Andy Muschietti’s IT Chapter Two (2019) begins with a simple premise that hurls us back into Stephen King’s twisted universe. When a gruesome attack occurs outside of the Derry summer carnival, it becomes clear that the horror the Losers’ Club swore to destroy in their youth has returned to plague their hometown. IT Chapter Two returns to Derry twenty-seven years after the events of IT (2017) in an attempt to raise the stakes and heighten the horror of the first chapter.
Written by Andrew Busch // Edited by Drew Beyer // Header Image from Warner Bros.
Andy Muschietti’s IT Chapter Two (2019) begins with a simple premise that hurls us back into Stephen King’s twisted universe. When a gruesome attack occurs outside of the Derry summer carnival, it becomes clear that the horror the Losers’ Club swore to destroy in their youth has returned to plague their hometown. IT Chapter Two returns to Derry twenty-seven years after the events of IT (2017) in an attempt to raise the stakes and heighten the horror of the first chapter. The film packs tons of scares into its two hour and forty nine minute runtime, but not all of the scares are effective and the plot that connects them is thin. As Chapter Two ratchets up the scale of the horror it loses sight of the intimate character moments and subtlety that made the first so memorable. Despite some enjoyable moments, IT Chapter Two feels like a jumble of horror elements instead of a complete experience.
One of the strongest elements of IT is the core cast of characters and their undeniable chemistry. IT Chapter Two retains some of this spark through Eddie (James Ransone) and Richie (Bill Hader), though the youthful energy and crude jokes have been replaced by something more serious. This shift in tone differentiates Chapter Two from the first film, as Chapter Two makes an effort to develop its characters and show how they have changed through the passage of time.The film displays the major life transitions for each of the Losers after the credits rolled on the first film. Ben (Jay Ryan) has changed from the shy, new kid to a successful and confident real estate mogul. Bill (James McAvoy) is a writer whose work is being adapted into Hollywood films, making him a stand-in for King himself. However, Chapter Two abandons this character focus after the first act, prioritizing scary clown jump scares over intimate character beats. This choice is frustrating because the beginning adds depth to the characters by exploring their individual memories of their traumas. It is astounding that a movie this long contains so little character development after the opening thirty minutes.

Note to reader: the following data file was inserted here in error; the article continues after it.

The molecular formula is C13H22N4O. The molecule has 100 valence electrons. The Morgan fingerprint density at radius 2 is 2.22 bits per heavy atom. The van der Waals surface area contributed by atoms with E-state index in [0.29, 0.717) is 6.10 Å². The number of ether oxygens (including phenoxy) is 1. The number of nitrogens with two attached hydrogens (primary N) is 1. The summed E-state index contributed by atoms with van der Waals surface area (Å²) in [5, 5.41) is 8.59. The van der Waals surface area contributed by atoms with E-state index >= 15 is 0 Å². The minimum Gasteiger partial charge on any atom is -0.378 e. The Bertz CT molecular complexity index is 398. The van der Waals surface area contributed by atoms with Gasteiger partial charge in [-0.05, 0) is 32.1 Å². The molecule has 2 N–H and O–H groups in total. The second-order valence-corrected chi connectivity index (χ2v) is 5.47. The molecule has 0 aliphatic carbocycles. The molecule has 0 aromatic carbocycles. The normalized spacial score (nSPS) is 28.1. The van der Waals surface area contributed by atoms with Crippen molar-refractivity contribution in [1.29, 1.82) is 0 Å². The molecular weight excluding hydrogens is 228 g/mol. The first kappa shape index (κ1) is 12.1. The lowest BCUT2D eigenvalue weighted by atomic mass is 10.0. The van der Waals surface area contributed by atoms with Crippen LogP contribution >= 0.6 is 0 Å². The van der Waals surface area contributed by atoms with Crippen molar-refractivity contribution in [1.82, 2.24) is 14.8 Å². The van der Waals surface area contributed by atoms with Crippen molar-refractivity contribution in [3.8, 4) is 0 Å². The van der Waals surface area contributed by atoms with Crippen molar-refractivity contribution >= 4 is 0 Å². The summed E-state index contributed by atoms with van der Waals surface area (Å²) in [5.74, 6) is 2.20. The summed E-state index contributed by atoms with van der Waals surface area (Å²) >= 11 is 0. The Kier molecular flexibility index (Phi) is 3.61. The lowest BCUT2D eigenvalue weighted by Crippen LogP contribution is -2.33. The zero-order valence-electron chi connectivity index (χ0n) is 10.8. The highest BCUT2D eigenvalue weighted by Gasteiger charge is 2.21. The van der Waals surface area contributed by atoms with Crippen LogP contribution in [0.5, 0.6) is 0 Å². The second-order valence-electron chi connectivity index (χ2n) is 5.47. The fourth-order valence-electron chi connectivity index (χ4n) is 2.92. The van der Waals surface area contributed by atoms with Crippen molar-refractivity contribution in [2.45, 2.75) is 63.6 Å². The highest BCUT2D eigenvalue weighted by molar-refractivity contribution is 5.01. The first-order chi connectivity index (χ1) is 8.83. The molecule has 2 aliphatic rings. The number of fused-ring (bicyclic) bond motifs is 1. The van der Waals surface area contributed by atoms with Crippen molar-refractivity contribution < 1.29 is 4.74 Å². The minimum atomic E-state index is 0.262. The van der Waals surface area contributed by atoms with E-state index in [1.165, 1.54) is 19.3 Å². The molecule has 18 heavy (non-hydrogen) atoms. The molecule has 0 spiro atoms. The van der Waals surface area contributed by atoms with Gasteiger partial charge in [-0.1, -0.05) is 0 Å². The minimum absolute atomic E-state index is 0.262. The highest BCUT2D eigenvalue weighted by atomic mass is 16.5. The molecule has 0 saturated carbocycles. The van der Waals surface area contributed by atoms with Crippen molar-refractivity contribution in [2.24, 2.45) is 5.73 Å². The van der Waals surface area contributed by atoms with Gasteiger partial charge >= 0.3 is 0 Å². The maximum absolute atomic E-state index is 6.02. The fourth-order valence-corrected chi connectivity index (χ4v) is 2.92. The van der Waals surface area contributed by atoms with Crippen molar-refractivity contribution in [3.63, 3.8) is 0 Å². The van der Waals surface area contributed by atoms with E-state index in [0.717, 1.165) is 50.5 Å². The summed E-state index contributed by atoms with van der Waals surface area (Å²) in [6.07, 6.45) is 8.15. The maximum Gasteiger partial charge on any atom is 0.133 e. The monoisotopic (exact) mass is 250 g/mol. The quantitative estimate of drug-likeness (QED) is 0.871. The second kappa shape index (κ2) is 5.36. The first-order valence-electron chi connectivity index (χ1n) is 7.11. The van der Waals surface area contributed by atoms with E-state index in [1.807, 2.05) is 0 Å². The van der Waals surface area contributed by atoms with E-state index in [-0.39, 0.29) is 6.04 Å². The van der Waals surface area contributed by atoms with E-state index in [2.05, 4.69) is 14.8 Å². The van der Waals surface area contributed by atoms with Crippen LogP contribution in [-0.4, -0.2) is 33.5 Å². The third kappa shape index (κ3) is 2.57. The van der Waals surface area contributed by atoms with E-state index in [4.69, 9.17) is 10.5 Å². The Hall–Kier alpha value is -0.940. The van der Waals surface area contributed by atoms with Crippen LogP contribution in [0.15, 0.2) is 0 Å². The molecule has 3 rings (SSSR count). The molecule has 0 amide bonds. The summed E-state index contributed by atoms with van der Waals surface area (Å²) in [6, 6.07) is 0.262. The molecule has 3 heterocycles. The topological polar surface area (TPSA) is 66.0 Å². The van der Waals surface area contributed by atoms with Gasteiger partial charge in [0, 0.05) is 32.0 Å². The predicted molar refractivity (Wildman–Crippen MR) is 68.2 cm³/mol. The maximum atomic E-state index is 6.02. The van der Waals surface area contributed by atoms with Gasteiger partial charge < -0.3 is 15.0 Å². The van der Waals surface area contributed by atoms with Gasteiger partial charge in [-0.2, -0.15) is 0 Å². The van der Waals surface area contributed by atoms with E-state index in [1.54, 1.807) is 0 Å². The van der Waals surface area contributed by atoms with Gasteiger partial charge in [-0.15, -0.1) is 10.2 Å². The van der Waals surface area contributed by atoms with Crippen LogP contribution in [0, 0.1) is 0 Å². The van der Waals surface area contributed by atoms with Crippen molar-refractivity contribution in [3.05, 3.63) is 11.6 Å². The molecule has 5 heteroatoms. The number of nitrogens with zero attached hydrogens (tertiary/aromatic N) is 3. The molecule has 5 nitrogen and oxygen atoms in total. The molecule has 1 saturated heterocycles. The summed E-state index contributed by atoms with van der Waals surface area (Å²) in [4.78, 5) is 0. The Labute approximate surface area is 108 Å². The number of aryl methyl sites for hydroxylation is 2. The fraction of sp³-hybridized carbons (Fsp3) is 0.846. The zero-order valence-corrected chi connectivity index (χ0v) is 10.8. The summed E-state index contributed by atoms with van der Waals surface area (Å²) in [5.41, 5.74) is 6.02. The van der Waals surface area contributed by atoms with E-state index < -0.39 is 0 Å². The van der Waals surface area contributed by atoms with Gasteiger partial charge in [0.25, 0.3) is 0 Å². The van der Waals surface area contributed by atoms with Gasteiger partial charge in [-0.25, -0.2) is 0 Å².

The story structure also weakens Chapter Two. While the film makes an ambitious attempt to have seven characters share the screen, the solo scenes from the different characters end up feeling repetitive in the second and third acts. In most cases, these scenes all boil down to encounters with Pennywise in another form. These moments effectively build suspense and stunning horror imagery, but they get exhausting when presented back-to-back-to-back. Plus, the scenes start to fall into a clear pattern. The character visits a place from their past, encounters Pennywise, finds their item and happens to escape by the skin of their teeth. This formulaic structure reduces the impact of the film’s attempts at tension and horror.